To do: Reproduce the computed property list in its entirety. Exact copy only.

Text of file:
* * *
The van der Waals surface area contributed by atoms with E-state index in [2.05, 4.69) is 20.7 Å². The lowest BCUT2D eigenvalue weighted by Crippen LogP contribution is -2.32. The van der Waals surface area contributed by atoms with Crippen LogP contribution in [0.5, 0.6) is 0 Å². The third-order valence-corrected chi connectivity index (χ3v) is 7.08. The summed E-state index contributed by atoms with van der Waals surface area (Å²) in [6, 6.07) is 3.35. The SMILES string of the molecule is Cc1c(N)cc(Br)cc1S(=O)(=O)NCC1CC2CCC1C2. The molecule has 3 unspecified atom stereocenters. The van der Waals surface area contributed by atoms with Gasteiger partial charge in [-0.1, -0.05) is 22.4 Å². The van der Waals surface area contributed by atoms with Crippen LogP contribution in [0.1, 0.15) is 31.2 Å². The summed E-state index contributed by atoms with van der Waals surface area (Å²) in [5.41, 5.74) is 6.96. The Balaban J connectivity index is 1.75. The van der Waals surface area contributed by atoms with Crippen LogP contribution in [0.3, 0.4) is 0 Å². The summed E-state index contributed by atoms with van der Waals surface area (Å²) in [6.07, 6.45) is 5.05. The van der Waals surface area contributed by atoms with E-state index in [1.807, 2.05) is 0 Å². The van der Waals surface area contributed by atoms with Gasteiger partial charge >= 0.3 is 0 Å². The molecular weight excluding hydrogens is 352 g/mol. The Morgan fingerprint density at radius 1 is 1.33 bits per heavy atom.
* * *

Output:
The van der Waals surface area contributed by atoms with E-state index in [2.05, 4.69) is 20.7 Å². The lowest BCUT2D eigenvalue weighted by Crippen LogP contribution is -2.32. The van der Waals surface area contributed by atoms with Crippen LogP contribution in [0.5, 0.6) is 0 Å². The third-order valence-corrected chi connectivity index (χ3v) is 7.08. The summed E-state index contributed by atoms with van der Waals surface area (Å²) in [6, 6.07) is 3.35. The SMILES string of the molecule is Cc1c(N)cc(Br)cc1S(=O)(=O)NCC1CC2CCC1C2. The molecule has 3 unspecified atom stereocenters. The van der Waals surface area contributed by atoms with Gasteiger partial charge in [-0.1, -0.05) is 22.4 Å². The van der Waals surface area contributed by atoms with Crippen LogP contribution in [0.1, 0.15) is 31.2 Å². The summed E-state index contributed by atoms with van der Waals surface area (Å²) in [5.41, 5.74) is 6.96. The Balaban J connectivity index is 1.75. The van der Waals surface area contributed by atoms with Crippen LogP contribution in [0.3, 0.4) is 0 Å². The summed E-state index contributed by atoms with van der Waals surface area (Å²) in [6.07, 6.45) is 5.05. The van der Waals surface area contributed by atoms with E-state index in [1.807, 2.05) is 0 Å². The van der Waals surface area contributed by atoms with Gasteiger partial charge >= 0.3 is 0 Å². The molecular weight excluding hydrogens is 352 g/mol. The Morgan fingerprint density at radius 1 is 1.33 bits per heavy atom.